About Christopher Pelham
To extend is a fundamental aspect of God which He gave to His Son. In the creation, God extended Himself to His creations and imbued them with the same loving Will to create. You have not only been fully created, but have also been created perfect. Because of your likeness to your Creator you are creative. No child of God can lose this ability because it is inherent in what he is.
— A Course in Miracles
Christopher Pelham is Director and co-founder of CRS (Center for Remembering & Sharing). His responsibilities include overseeing the front desk staff, a diverse and inspiring roster of teachers and calendar of classes, workshops and arts programs, much of the web and graphic design and marketing, and a fair bit of the accounting and tax preparation. Since he began producing in 1997, he has had the privilege of presenting dozens and dozens of wonderful artists from all over the world.
While his job as Director of CRS keeps him busy with many diverse tasks, a situation to which he is perhaps well-suited being a jack-of-all-trades (and master of none), his ultimate responsibility is to facilitate the steady expansion of the CRS community and the ability of its members to extend their own creative gifts, individually and collectively
When and where opportunity permits, Christopher lends a hand (or more often, simply a voice) to the Drupal open-source content management/publishing platform and to various causes like the fight to keep harmful chemicals and GM plants and organisms off the shelves and out of the environment, empowering people through the dissemination of knowledge, promoting gender and racial equality and self-determination movements, etc., and to activist groups like OWS, Beyond Nuclear, Shut Down Indian Point Now, and many others. He confesses that his desire to see everyone treated with equal love and respect still provokes feelings of anger and sadness in him and he continues to doggedly pursue a spiritual practice in order to transform these ultimately judgmental and divisive thoughts into unconditional love that may inspire healing and unifying action.
From a young age, Christopher immersed himself in the study of various Utopian and Marxist texts and philosophies. While attending Harvard Summer School in 1986, he took a class in "Revolution & Society" and participated in various public participatory art projects in Harvard Square led by artist/writer/computer scientist Richard Gardner, who had lived for a time at the art commune outside Vienna founded by Actionist artist Otto Muehl. These two experiences and his later residency during his undergraduate years at Duke University in Epworth/SHARE (Student Housing for Academic and Residential Experimentation), fostered his commitment to the exploration and development of creative communities.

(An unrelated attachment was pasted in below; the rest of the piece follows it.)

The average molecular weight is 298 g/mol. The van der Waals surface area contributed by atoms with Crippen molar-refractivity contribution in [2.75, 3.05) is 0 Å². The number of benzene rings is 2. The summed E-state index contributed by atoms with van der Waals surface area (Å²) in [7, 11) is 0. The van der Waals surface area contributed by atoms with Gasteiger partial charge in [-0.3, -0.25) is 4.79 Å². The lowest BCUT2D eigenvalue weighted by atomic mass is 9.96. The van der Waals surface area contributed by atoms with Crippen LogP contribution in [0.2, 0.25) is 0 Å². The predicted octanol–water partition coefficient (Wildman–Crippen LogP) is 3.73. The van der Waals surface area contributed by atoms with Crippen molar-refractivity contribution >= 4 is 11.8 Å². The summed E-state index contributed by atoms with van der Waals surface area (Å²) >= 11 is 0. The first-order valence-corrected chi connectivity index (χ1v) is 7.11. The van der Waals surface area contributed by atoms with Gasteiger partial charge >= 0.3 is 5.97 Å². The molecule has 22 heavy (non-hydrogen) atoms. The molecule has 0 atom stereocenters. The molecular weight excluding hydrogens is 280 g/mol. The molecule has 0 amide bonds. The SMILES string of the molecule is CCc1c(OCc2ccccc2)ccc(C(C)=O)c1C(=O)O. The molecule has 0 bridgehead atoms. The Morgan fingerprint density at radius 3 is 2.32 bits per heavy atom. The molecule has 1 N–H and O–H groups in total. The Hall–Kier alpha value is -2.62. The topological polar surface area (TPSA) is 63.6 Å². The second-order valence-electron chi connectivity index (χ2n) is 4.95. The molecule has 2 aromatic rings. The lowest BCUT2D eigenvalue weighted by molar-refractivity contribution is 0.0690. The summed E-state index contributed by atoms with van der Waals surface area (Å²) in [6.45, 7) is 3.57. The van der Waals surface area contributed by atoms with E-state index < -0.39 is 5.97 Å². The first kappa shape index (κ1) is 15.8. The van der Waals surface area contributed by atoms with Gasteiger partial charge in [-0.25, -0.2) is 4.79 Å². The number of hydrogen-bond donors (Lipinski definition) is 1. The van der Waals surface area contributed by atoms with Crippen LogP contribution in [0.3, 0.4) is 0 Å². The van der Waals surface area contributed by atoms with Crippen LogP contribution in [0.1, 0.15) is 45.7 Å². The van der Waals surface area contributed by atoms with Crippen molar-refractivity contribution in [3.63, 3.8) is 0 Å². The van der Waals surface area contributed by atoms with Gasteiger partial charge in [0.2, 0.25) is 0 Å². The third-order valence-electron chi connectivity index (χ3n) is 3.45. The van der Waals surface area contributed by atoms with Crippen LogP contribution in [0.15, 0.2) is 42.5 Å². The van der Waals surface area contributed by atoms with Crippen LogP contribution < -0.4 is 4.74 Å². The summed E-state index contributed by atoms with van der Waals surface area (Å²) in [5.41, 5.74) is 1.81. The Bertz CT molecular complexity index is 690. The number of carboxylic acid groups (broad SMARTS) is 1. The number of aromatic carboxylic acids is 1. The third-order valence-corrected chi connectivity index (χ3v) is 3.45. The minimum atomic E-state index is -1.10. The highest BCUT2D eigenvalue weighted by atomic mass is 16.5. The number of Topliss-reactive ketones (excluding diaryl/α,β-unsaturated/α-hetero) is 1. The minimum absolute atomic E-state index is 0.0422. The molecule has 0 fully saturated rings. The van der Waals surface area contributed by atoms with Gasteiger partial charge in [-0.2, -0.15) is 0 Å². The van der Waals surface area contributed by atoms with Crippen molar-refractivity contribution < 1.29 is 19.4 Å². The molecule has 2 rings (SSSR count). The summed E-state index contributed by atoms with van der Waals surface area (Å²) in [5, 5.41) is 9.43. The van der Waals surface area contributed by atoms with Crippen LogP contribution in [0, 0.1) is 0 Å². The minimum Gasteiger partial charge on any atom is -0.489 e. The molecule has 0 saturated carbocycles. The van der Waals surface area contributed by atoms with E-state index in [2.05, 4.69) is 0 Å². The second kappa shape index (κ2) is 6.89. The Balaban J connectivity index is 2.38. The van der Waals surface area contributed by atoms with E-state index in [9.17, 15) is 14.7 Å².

Christopher studied theatre, 20th century/post-colonial literature and literary theor at Duke University, primarily under professors Frank Lentricchia, Michael Moses, Thomas Ferraro and Jody McAuliffe. After a semester studying American Lit in the graduate English program at the University of North Carolina - Chapel Hill, he returned to the theatre to play the role of the Policeman in Rodrigo Dorfman's production of Fassbinder's Blood on the Cat's Neck. He then appeared for four seasons with the Hip Pocket Theatre in productions at Duke University and at the Hip Pocket's idyllic Oak Acres Amphitheatre in Fort Worth, Texas, appearing in a number of world premieres including Dabloids by Leonid Tishkov and dogman by Lake Simons. His personal career highlight as an actor was creating the role of the Snoid in Robert Crumb's R. Crumb Comix III.
Since 1995 he has lived and worked in NYC where he has studied The Spiritual Psychology of Acting with John Osborne Hughes and improvisation with the late Gloria Maddox, who first introduced Christopher to the idea of undertaking a spiritual path. As a member of MadWomanoftheWoods Productions, he co-produced five Off Off Broadway productions and performed in and helped to create Antigone Through Time and An Absolute Mystery. Antigone Through Time was the first production of the New York International Fringe Festival to be reviewed by the New York Times. The show was created from the poems and stories of the many Greek women who were imprisoned, some for decades, and executed on secret island concentration camps by the Greek fascist government following WWII. MadWoman also presented a staged reading of Christopher's play American Spirits at the Miranda Theatre in 2000. With Lake Simons and Herald Lehmann, Christopher performed in and helped to create The Nose, Two and Two, and Imagining Cain in the American Living Room Series at HERE.
He studied dance for nine years at Dance Space Center with teachers such as Guido Tuveri, Jana Hicks, Rachel Feinerman, Diane McCarthy, Beth Goheen, and Sara Neece, and performed in several dance theatre works by Guido Tuveri, Mark Drahozal, Gitte Bastiansen, and Nana Masuda. He completed an intensive course in video filmmaking at New York Film Academy and worked at times as an event videographer, proofreader, and online producer.